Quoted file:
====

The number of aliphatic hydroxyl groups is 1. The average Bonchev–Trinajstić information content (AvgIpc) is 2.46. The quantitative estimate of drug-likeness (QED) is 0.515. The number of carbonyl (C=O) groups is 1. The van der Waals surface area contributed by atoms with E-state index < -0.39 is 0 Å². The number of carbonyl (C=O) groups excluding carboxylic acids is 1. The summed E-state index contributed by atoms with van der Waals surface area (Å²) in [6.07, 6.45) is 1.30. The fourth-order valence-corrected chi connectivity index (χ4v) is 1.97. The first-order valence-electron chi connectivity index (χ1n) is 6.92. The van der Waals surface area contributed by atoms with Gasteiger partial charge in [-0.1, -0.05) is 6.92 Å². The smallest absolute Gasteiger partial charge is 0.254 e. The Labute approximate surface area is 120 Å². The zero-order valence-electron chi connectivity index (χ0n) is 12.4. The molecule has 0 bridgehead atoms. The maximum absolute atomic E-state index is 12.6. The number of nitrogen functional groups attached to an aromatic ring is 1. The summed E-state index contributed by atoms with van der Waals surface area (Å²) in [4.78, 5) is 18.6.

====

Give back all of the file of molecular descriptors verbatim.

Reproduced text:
The number of aliphatic hydroxyl groups is 1. The average Bonchev–Trinajstić information content (AvgIpc) is 2.46. The quantitative estimate of drug-likeness (QED) is 0.515. The number of carbonyl (C=O) groups is 1. The van der Waals surface area contributed by atoms with E-state index < -0.39 is 0 Å². The number of carbonyl (C=O) groups excluding carboxylic acids is 1. The summed E-state index contributed by atoms with van der Waals surface area (Å²) in [6.07, 6.45) is 1.30. The fourth-order valence-corrected chi connectivity index (χ4v) is 1.97. The first-order valence-electron chi connectivity index (χ1n) is 6.92. The van der Waals surface area contributed by atoms with Gasteiger partial charge in [-0.1, -0.05) is 6.92 Å². The smallest absolute Gasteiger partial charge is 0.254 e. The Labute approximate surface area is 120 Å². The zero-order valence-electron chi connectivity index (χ0n) is 12.4. The molecule has 0 bridgehead atoms. The maximum absolute atomic E-state index is 12.6. The number of nitrogen functional groups attached to an aromatic ring is 1. The summed E-state index contributed by atoms with van der Waals surface area (Å²) in [4.78, 5) is 18.6.